Be advised that these security updates are Cumulative Update level specific. You cannot apply the update for Exchange 2019 CU9 to Exchange 2019 CU8. Also, the security update download has the same name for different Cumulative Updates, and I would suggest tagging the file name with the CU level, e.g. Exchange2019-CU9-KB5003435-x64-en.msp.

Also, run the Security Update from an elevated command prompt, to prevent issues during installation (other words: Do not just double-click on the .MSP file). And on a final note, as with any patch or update, I’d recommend to apply this in a acceptance environment first, prior to implementing it in production. However, it is not recommended to wait for regular maintenance cycles when it concerns security updates, and follow a more agile approach. The rating implies a form of urgency.

Security Update Exchange 2013-2019 (Apr2021)

15Apr2021: Added note about Pwn2Own vulnerabilities not being addressed by these updates.

A quick blog on April’s security updates for Exchange Server 2013 up to 2019. Details regarding these vulnerabilities are confidential, but organizations are recommended to install these updates based on their rating. With patching procedures still fresh in everyone’s memory, and every Exchange on-premises server being current after the Hafnium issues, that should not be a problem, right?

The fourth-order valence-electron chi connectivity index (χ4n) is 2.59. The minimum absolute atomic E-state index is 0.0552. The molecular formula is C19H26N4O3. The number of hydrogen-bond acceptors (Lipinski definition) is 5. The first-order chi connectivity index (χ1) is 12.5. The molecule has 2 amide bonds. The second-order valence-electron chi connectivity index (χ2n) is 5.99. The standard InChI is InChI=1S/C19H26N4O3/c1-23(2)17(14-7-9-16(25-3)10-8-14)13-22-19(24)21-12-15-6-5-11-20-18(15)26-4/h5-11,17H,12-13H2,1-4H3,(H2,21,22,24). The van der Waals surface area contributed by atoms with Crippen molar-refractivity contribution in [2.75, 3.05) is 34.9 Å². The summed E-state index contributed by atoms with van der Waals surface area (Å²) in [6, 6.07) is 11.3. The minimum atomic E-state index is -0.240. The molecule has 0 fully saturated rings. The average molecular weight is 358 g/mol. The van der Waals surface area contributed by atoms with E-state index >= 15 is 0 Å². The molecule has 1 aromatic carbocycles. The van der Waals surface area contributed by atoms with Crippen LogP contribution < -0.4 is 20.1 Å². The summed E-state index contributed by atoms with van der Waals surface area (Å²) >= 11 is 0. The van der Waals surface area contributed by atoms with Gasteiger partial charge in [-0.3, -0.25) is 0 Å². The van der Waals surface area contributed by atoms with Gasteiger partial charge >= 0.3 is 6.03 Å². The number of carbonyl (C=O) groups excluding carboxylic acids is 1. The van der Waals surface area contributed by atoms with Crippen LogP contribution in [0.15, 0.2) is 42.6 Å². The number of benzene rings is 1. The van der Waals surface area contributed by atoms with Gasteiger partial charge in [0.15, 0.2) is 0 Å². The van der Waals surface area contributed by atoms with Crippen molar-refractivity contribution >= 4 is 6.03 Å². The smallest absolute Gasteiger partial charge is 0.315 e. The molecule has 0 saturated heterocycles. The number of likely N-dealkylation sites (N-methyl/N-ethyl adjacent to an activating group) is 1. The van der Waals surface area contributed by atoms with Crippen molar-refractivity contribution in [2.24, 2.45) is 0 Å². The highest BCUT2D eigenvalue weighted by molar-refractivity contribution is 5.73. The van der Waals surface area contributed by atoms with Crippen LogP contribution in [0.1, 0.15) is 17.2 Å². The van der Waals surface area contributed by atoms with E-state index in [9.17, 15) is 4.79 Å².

The fixes address the following Remote Code Execution vulnerabilities:

VulnerabilitySeverityRating
CVE-2021-28483CriticalCVSS:3.0 9.0 / 7.8
CVE-2021-28482HighCVSS:3.0 8.8 / 7.7
CVE-2021-28481CriticalCVSS:3.0 9.8 / 8.5
CVE-2021-28480CriticalCVSS:3.0 9.8 / 8.5

More detailed information can be found at the original blog post here. Note that the recently discovered at the Pwn2Own 2021 contest are not (yet) addressed by these updates, according to this blog by the contest organizers.

The exploit can be fixed by single security update, which you can find below.

ExchangeDownloadBuildKBSupersedes
Exchange 2019 CU9Download15.2.858.10KB5001779
Exchange 2019 CU8Download15.2.792.13KB5001779
Exchange 2016 CU20Download15.1.2242.8KB5001779
Exchange 2016 CU19Download15.1.2176.12KB5001779
Exchange 2013 CU23Download15.0.1497.15KB5001779

Be advised that these security updates are Cumulative Update level specific. You cannot apply the update for Exchange 2016 CU20 to Exchange 2016 CU19. Also, the security update download has the same name for different Cumulative Updates, and I would suggest tagging the file name with the CU level, e.g. Exchange2019-CU9-KB5001779-x64-en.msp.

Also, run the Security Update from an elevated command prompt, to prevent issues during installation (other words: Do not just double-click on the .MSP file). And on a final note, as with any patch or update, I’d recommend to apply this in a acceptance environment first, prior to implementing it in production. However, it is not recommended to wait for regular maintenance cycles when it concerns security updates, and follow a more agile approach. The rating implies a form of urgency.

Security Update Exchange 2010-2019 (Mar2021)

Update 16Mar2021: Added One-Click tool reference.